Bonisagus House Acclaim and non-Art books

I just noticed that if you are a Bonisagus, there's no way to get House Acclaim (from HoH:TL) for writing books that are not on the Hermetic Arts. So no Acclaim for the best Summa ever on Magic Theory ... Is this intentional, or should the list of House Acclaim bonuses be considered non-exhaustive, but merely a list of examples?

It's non-exaustive. If you can think of something that in your saga you think should earn House Acclaim, then go for it.

I would certainly grant points for books on Magic Theory, Penetration, and Finesse. Parma Magica would depend on the specifics of the game being played - could be good or bad.

We do house-rule that acclaim. We have a Bonisagus in our new game that has mixed his time between writing (Good Teacher) and experimenting towards a breakthrough (Inventive Genius). We require double the levels listed in the book. He has a flaw that essentially costs him a 20% penalty in addition to other things. Even with the penalty he's around level 5 after only 4 years out of apprenticeship. We house-ruled this long ago and, having seen this Bonisagus recently, are quite happy with the house rule.


I thought there was a cap on how quickly your House Acclaim score could rise, that no matter what you did, it took time for news of it to spread throughout the Order. That is wny being published in the Folio is a good deal, because it allowed you to overcome that limit. Or is that what your house rule addresses?

I see I wasn't very clear. Sorry. There is no cap on the points, it just takes time for the acknowledgment of the points. So the points are earned, but they arrive over time. If you do something worth 6 points, you will finish receiving the 6 points after 6 or so years. In other words, our magus could do no more writing/research ever again, and then a number of years from now would be recognized for all his achievement.

I like how it takes time for the points to be recognized so you can't move up overly quickly. My problem is that you can earn all the points you need in just a few years of work and be done with it. Here are some examples:

  1. A magus with a focus who enjoys experimenting might invent level 21-25 spells within that specialty in a single season straight out of gauntlet. If done by experimenting, that's 10 points for a 5th magnitude spell. Five seasons of that, plus maybe and extra season or two for failure. Basically you could experiment for your first two years out of apprenticeship and be done.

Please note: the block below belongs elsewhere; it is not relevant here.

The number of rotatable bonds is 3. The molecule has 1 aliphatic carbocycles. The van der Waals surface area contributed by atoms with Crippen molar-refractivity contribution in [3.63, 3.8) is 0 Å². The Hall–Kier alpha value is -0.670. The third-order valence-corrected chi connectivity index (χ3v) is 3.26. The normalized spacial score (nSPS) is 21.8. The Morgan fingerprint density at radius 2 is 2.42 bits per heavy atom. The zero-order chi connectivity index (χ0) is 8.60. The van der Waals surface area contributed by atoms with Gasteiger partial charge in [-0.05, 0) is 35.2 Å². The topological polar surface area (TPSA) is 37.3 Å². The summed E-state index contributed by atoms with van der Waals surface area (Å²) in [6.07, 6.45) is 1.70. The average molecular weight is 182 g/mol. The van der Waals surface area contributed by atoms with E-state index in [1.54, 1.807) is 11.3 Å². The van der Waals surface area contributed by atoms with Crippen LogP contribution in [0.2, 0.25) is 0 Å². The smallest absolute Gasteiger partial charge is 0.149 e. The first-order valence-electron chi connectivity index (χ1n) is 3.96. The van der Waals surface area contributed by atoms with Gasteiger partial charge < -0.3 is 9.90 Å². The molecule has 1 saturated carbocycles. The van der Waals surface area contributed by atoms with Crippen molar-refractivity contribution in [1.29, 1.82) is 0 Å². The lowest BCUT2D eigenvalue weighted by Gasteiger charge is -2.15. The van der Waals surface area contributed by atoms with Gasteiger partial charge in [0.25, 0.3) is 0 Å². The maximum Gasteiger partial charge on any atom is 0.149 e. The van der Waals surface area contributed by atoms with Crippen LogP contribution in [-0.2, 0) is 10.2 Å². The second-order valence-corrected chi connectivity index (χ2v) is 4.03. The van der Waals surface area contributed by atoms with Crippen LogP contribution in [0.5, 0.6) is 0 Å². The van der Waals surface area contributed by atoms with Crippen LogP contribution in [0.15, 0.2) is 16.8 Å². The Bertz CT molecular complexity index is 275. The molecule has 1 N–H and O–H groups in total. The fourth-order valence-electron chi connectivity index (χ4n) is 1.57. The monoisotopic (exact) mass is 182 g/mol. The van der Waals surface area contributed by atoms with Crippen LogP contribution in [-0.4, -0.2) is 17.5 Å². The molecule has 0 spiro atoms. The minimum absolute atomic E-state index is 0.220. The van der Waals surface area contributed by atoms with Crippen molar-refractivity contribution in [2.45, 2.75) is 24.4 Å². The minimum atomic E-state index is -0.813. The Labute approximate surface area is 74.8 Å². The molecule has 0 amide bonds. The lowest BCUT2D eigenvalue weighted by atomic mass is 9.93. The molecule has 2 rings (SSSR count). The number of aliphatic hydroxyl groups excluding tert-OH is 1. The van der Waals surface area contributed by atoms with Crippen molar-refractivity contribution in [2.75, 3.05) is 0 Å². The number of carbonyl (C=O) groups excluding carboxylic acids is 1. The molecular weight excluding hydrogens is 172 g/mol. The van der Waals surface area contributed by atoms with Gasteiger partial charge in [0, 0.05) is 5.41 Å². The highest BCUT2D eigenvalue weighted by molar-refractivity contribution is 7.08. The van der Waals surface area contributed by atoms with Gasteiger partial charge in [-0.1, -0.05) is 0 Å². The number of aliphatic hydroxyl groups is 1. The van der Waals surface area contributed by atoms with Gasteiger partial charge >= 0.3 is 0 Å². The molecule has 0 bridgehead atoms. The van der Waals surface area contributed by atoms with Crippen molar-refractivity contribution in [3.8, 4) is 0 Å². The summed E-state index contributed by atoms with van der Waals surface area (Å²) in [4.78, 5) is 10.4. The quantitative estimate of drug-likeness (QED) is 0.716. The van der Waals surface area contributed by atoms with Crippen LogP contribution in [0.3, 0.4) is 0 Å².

2. A Good Teacher with enough Communication might write a Quality 12 tractatus. At 6 points apiece, only nine need be written. A generalist with a five Arts at level 6 or higher can handle this straight out of apprenticeship. Write for just over two years and you needn't write ever again.

What if you put little effort into it? You could still get there in eight years using only one season a year. It seems that almost any such Bonisagus will trivially earn the points needed well before word can spread. The only real question is whether the time is per piece of work or all together. (I don't think it's totally clear on that point.) If they're all considered together so you can only gain 1 point per year, the we might as well forget the points and just say you have points equal to your Hermetic age. If the points are basically irrelevant, why all the bother. That's why I prefer the interpretation that each work builds reputation separately. But if each is separate, then in the examples above the magi only need about a decade to finish gaining the points. While there is now a reason for the point system, mild dedication allows you to get there in perhaps one and a half decades with ease.

Since we double the required score for the title, you have to reach a score of 8, not 4. That's 180 points instead of 50 points. We also distinguish between odd and even scores, though not with titles. That means the top you can get is 9 with 225 points. That's 5.5 times as many. That takes far more effort. It's not so trivial to write 30 or 38 tractatus or to experiment to make 18 or 23 fifth magnitude spells. To us this seems more worthy of the highest honors.